I don't agree that forcing demand avoidant children to complete tasks is the best way to manage them. It is likely to trigger greater anxiety and increase the avoidance (I speak as a parent of a child who is diagnosed with PDA).

A better approach might be to try to avoid placing unnecessary demands in the first place. Consider whether is really matters if he sits with the other children for story time when he is finding it difficult. Could he have an alternative quiet activity available for that time that he will find easier to cope with?

 

It's good that you've realised that you cannot reason with him during a meltdown. Children who are truly in this state can lose the ability to process speech and thought so they are literally unable to understand what you are trying to say to them. Meltdowns are frightening experiences for children and they need adults to help them calm down and feel safe again afterwards. Repeating the request that triggered the meltdown may not be a good idea as children recovering from this high state of arousal are easily sent right back into it.

You can help him by carrying out lots of observations to try to identify less obvious triggers to his anxious and avoidant behaviour. He may be feeling wound up by something sensory like perhaps the aprons used for water play or a particular person's perfume without even knowing it himself.

This sensory audit might help you with things you could consider;

http://www.aettraininghubs.org.uk/wp-content/uploads/2012/05/37.1-Sensory-audit-tool-for-environments.pdf

 

Also spend some time talking it through with his parents and finding out what he finds difficult at home, what might trigger a meltdown there, what they find helps to calm him down and if there are any repetitive activities he seeks out as they may be things you could support in the setting and help him feel more relaxed.

 

Edit to suggest that you could offer to provide your observations for the paediatrician appointment as they could help the parents explain his difficulties more effectively and be used as part of any assessment.

Edited by Upsy Daisy
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not sure if this would help in your situation but could you provide a quiet place for him to go to ?

this could be an area with soft toys etc., where he goes when he feels he needs some space away from everyone -this could be with an adult (if he wants one with him) or without - it would give him time to calm down and feel less stressed.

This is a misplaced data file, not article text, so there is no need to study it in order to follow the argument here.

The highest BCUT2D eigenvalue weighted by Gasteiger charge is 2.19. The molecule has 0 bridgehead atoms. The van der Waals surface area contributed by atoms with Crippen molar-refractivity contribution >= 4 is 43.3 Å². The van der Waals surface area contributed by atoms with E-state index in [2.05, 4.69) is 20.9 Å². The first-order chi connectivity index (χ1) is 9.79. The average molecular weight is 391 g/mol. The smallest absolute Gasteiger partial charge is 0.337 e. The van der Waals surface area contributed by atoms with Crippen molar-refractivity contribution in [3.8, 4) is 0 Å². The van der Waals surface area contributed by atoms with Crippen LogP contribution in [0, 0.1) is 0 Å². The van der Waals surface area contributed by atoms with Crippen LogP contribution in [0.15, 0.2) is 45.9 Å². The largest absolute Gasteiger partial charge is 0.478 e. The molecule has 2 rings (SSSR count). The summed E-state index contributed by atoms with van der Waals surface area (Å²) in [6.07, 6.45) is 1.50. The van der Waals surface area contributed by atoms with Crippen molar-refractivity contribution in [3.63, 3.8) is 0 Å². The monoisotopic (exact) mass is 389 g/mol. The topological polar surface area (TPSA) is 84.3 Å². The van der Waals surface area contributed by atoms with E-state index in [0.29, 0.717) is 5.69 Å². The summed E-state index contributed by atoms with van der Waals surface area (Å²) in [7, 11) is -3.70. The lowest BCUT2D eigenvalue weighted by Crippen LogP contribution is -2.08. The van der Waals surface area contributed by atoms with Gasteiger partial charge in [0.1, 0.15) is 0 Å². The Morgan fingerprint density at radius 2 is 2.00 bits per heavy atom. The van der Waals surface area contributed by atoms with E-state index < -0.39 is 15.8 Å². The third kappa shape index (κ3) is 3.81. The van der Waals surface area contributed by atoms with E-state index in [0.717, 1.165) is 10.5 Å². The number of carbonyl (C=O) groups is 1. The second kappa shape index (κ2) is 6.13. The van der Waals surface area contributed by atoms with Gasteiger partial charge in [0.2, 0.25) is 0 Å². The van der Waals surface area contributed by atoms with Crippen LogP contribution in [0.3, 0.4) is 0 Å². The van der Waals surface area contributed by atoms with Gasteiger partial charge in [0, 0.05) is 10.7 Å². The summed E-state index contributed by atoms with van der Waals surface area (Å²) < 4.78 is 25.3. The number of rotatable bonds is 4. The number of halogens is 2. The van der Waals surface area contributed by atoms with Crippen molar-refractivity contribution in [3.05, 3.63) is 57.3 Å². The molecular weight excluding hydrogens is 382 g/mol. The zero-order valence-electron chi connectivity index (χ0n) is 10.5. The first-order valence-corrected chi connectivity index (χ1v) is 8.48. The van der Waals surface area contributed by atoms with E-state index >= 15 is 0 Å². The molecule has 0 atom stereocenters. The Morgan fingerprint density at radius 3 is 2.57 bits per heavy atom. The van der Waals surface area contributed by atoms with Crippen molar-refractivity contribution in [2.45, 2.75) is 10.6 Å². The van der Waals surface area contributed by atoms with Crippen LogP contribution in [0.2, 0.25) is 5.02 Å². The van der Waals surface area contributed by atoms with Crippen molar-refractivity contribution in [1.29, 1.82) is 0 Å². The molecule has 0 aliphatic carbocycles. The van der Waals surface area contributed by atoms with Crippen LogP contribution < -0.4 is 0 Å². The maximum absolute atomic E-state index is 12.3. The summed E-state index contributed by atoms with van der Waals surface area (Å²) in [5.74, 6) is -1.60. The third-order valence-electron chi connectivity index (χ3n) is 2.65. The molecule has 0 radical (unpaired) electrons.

once a melt down starts that is it - the child will need to work through it before anything else can happen - they need lots of positive support afterwards too so we found a quiet space worked well for this - lots of cuddles and support but only when the child is ready/ wants it.

it is a very hard/stressful time so defintiely needs to be shared out amongst staff.

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Hi all. Thanks for the advice and ideas. It seems that we are on the right track with how to support him. He has his own quiet space with blanket..calming bottle..car and tape measure he likes. It's just he won't go there even when encouraged to! Will keep trying.We also do heavily praise all the times he does sit down etc with thumbs up and high fives. Using countdowns helping and been advised to give him first choice of where to sit or even stand at register so will see if that helps. Mum always tells us in the morning how he has been eg sleeping etc. Thanks daisy it's good to be reminded that we may never know what causes the behaviour one day to next. He is a lovely little boy.Thanks again.

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Your little boy is so like one we have at the moment. He has an "obsession" with his main friend and when his friend goes to do something else, the little boy gets really angry, shouts and storms off .We have asked for Inclusion support and they are coming to visit in a few weeks. We need some strategies for handling him. Anything useful, I will share.

Further developments for us with this little one is that other parents are telling us that their child has gone home and copied some of the things they hear him shout when he is having an angry episode, e.g. "Go away" or "Stop telling me what to do".

Our approach is to ignore this behaviour from him but it seems the other children are picking up on it. Any advice on how to handle the other children and especially the parents who are concerned about their children's behaviour now.

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I would say to the parents that their children are just exploring the new language they are hearing, as children do, and, if they model and encourage more appropriate ways of expressing themselves, their children will follow their lead.

With the little boy in question, I would re phrase and reflect back his comments so he learns a more appropriate way to express his needs, e.g. would you like me to leave you to calm down for a moment?

Can you work out what it is the friend is providing by being around that this little boy needs? If you can, perhaps an adult could step in when the other child moves away and replace him for a while. Is he providing some sort of commentary or explanation of what others want, shielding him from other children, participating in a particularly predictable form of play perhaps? Could you find one consistent adult to support him whenever possible so this person becomes as familiar as the friend?

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Thanks Upsy Daisy for replying. Its always good to get other's take on the situation. The little boy just reacts negatively when ever his friend moves off to do something else, shouting and chasing after him, and being aggressive to any adult who tries to intervene. He seems to have a default setting of always saying No to any suggestion from an adult, e.g. Let's go and read Shark in the Park (his favourite book). We are coping with his behaviour most of the time. But its the effects on the other children which are particularly challenging. The parents of his friend are also worried because he is now copying. They want us to keep them apart which isn't easy in a free flow setting, especially as they do gravitate together a lot of the time and can play quite nicely sometimes.